Minnesota Marriage Education bill passes!! - 7/4/01

Here's a message from Bill Doherty that gives us something additional to
celebrate on the 4th of July.  Hope you're all out there grilling and eating
watermelon and enjoying your families.

I understand that some of you will not be pleased with certain aspects of
this legislation - even distressed by it, but it is a great victory to have
Minnesota - seen as one of our most PC states - on board for strengthening
marriage through a state-wide marriage education approach.  This is a GREAT
step forward.

Hats off to Sen Steve Dille and Rep Elaine Harder, Bill Doherty and David
Olson for their years of hard work on this one.  It raises the bar -
increases the requirement for premarital education to 12 hours from the 4
hours required in FL and other states, has a significant $50 incentive, and
with the standard verification form is much more likely to be implemented by
marriage license clerks.  Maybe this means we have to have the next Smart
Marriages conference in Minneapolis!  - diane


After three years, we have success: the Minnesota premarital education
bill has passed and will become law on August 1.  It offers a fifty dollar
waiver of marriage license fees to couples who do a 12 hour premarital
education course that uses a premarital inventory and includes teaching
about communication skills and conflict management skills.  I think it's
the best such law in the country because it calls for the elements of
premarital education that research has shown are important; the other
states with premarital programs generally call for four hours and do not
specify content.

Most of the credit goes to Senator Steve Dille, with Rep. Elaine Harder
being the other major player.  A small group of us met over a number of
months to craft the bill.  We even engaged county clerks to help write into
the bill the exact language for the form that couples must submit to verify
that the requirement has been met.  (Otherwise, the 99 independent counties
could take years to develop their own, often inconsistent forms.)  David
Olson and I testified at various points in the legislature.  And then there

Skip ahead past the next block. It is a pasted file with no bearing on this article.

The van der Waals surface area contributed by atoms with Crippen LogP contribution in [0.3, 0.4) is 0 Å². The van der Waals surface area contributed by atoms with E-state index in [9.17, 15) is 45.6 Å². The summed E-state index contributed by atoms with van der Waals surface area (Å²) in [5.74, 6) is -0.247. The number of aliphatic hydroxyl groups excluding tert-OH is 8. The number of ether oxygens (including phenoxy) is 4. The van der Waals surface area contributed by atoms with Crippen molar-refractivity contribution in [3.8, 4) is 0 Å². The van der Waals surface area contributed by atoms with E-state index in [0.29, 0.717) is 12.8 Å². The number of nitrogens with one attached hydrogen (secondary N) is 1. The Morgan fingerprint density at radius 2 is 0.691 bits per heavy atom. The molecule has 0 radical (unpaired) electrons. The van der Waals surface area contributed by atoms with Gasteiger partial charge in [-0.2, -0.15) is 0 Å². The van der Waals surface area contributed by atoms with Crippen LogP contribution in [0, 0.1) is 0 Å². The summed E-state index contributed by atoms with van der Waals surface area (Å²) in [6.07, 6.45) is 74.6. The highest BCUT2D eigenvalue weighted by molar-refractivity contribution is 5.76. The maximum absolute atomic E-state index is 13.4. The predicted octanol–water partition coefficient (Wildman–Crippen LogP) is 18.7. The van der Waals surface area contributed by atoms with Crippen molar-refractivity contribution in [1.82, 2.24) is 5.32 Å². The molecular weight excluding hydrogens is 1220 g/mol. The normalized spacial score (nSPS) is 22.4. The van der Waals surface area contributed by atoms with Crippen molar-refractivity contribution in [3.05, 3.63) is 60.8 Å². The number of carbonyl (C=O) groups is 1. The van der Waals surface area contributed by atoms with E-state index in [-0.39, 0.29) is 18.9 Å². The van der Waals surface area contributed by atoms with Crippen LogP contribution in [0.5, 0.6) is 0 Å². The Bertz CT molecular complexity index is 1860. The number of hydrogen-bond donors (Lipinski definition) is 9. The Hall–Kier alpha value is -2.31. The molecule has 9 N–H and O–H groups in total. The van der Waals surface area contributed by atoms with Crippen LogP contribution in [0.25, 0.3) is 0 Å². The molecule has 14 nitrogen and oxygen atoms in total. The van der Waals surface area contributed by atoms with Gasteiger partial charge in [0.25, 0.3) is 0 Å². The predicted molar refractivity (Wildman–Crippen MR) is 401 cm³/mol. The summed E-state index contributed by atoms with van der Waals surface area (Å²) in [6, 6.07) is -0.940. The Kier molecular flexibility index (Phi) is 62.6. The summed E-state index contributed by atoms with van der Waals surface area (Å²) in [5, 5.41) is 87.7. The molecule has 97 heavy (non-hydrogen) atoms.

is the interesting story of how Steve Dille got the bill around Jesse's
certain veto.

The challenge now will be to get the word out about this law, and to raise
the standards for premarital education around the state.

Here is the relevant text:

Bill Doherty




The marriage license fee for parties who have completed at least 12 hours
of premarital education is $20. [NOTE: REDUCED FROM $70]

·       In order to qualify for the reduced fee, the parties must submit a
signed and dated statement from the person who provided the premarital
education confirming that it was received.

·       The premarital education must be provided by a licensed or ordained
minister or the minister's designee, a person authorized to solemnize
marriages under section 517.18, or a person authorized to practice marriage
and family therapy under section 148B.33.

·       The education must include the use of a premarital inventory and
the teaching of communication and conflict management skills.

·       The statement from the person who provided the premarital education
must be in the following form: "I, [name of educator], confirm that [names
of both parties] received at least 12 hours of premarital education that
included the use of a premarital inventory and the teaching of
communication and conflict management skills.  I am a licensed or ordained
minister, a person authorized to solemnize marriages under Minnesota
Statutes, section 517.18, or a person licensed to practice marriage and
family therapy under Minnesota Statutes, section 148B.33."

March 2001:

Senator Steve Dille of Minnesota has  re-introduced a bill giving a $55
waiver on marriage license fees for couples who take a 12 hour premarital
education course that includes an inventory, communications skills, and